People are free to make arrangements in their settlement agreements concerning the circumstances that would allow for child support to be changed as time moves on from their last child support order. Absent an agreement, however there are two different methods to try to change child support. The first, which most people know about, is filing a petition, application, or motion in the Family Court or Supreme Court to modify child support. The second method, not as widely known, is to serve and file a timely written objection to a notification by the Support Collection Unit of a Cost of Living Adjusted Order. If a timely written objection is properly made to the notice of the COLA increase or Cost of Living Adjusted Order, the court is required to then determine what child support would be based on current income or circumstances. This is called a “denovo” hearing on child support. This blog entry is intended to provide a general outline of these two different techniques. I am a Long Island Child Support Lawyer that handles cases on Long Island and all around the New York City area. Through experience, research and education, I gained my knowledge and experience with child support.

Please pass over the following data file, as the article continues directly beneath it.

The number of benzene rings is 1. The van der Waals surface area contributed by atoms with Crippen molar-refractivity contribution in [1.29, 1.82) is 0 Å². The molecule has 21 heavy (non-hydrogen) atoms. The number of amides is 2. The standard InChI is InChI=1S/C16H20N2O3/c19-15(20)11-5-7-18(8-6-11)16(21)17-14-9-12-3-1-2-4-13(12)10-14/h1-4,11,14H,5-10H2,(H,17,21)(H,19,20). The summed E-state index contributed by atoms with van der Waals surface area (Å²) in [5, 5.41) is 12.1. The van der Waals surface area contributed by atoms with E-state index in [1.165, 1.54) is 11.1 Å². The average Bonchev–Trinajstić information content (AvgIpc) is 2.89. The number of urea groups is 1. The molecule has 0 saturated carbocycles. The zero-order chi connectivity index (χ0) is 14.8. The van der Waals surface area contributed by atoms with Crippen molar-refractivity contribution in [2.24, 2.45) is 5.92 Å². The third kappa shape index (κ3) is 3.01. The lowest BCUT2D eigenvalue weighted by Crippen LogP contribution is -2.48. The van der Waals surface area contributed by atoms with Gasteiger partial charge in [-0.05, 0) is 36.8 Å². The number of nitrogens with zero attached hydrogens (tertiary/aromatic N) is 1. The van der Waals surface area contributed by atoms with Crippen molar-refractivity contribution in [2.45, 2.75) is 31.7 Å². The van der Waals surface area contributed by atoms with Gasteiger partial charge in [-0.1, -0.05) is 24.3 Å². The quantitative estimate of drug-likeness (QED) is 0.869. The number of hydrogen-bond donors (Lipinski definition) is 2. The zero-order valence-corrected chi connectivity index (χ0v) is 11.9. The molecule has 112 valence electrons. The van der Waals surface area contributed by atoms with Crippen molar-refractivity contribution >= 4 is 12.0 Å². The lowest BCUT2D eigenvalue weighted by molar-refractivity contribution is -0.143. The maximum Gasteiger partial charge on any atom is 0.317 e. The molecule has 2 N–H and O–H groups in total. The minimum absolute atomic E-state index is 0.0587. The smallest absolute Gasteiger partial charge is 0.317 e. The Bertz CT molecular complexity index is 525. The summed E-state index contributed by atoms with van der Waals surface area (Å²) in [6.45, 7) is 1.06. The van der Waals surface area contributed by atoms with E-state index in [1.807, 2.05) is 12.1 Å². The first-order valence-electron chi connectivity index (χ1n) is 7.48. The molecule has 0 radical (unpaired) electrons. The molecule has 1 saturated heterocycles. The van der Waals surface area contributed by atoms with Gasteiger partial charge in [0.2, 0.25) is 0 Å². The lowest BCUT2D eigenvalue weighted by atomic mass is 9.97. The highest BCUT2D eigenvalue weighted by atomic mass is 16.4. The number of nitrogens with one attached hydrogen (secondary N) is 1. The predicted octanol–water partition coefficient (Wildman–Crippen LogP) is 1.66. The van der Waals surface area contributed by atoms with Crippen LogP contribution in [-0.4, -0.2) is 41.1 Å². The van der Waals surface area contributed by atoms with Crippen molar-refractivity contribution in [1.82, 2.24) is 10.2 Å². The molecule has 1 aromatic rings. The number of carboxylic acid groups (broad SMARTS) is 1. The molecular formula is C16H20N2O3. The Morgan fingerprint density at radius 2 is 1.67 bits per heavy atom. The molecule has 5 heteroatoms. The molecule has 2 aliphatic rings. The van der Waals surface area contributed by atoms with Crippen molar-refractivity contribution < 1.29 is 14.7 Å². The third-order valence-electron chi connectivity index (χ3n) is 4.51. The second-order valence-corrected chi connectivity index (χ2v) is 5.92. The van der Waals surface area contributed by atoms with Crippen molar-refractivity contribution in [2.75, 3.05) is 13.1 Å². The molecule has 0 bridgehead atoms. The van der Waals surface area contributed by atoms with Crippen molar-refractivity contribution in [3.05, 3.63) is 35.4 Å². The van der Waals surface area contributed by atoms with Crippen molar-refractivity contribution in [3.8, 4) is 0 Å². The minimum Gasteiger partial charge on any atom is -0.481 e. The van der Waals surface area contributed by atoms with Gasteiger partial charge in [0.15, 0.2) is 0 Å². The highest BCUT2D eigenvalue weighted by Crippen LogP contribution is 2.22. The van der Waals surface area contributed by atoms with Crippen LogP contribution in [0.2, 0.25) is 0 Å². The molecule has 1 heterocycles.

The law in New York regarding child support is commonly referred to as the Child Support Standards Act and is set forth in both the Domestic Relations Law and the Family Court Act. As the law stands in New York today, the default rule is that a party to a support order may seek to modify child support if since the last order: there exists a substantial change in circumstances; three years or more elapsed since the order was entered, modified or an adjustment made; or since the entry, modification, or adjustment of the order either party to the order has had a change to their gross income of fifteen percent or more. This is the law for cases filed subsequent to the law change in 2010. For orders that were before the law change, the old standard applies which was that absent an agreement for modifications otherwise, there would need to be a substantial change of circumstances. It was more challenging to obtain modifications under the old law. Continue reading →